Computing the exact solution of an MDP model is generally difficult and possibly intractable for realistically sized problem instances. A powerful technique to solve the large scale discrete time multistage stochastic control processes is Approximate Dynamic Programming (ADP). Although ADP is used as an umbrella term for a broad spectrum of methods to approximate the optimal solution of MDPs, the common denominator is typically to combine optimization with simulation, use approximations of the optimal values of the Bellman’s equations, and use approximate policies. This chapter aims to present and illustrate the basics of these steps by a number of practical and instructive examples. We use three examples (1) to explain the basics of ADP, relying on value iteration with an approximation of the value functions, (2) to provide insight into implementation issues, and (3) to provide test cases for the reader to validate its own ADP implementations.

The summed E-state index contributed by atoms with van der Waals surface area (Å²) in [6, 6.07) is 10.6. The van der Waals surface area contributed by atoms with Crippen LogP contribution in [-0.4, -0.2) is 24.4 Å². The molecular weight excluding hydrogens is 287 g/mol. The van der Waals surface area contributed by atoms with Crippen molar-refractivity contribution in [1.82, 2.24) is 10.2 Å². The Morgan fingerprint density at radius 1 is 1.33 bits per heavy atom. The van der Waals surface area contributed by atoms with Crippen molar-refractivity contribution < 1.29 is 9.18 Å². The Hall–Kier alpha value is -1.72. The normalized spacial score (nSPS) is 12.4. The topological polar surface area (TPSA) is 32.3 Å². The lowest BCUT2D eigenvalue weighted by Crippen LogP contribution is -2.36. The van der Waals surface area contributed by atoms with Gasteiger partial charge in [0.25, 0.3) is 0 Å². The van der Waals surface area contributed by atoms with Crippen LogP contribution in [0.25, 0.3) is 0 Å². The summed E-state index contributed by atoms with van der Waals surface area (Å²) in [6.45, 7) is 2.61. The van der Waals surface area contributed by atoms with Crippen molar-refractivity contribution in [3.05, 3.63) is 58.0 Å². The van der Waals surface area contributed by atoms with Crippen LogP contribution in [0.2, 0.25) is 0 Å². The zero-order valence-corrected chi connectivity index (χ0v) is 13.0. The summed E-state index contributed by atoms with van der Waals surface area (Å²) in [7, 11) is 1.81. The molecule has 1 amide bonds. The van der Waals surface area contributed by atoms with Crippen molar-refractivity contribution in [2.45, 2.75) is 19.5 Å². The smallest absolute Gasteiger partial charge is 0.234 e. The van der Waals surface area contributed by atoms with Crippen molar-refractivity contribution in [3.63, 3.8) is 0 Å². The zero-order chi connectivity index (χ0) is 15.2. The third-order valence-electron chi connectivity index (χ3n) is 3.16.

|Title of host publication||Markov Decision Processes in Practice|
|Editors||Richard Boucherie, Nico M. van Dijk|
|Publication status||Published - 11 Mar 2017|
|Name||International Series in Operations Research & Management Science|
Mes, M. R. K., & Perez Rivera, A. E. (2017). Approximate Dynamic Programming by Practical Examples. In R. Boucherie, & N. M. van Dijk (Eds.), Markov Decision Processes in Practice (pp. 63-101). (International Series in Operations Research & Management Science; No. 248). Springer. https://doi.org/10.1007/978-3-319-47766-4_3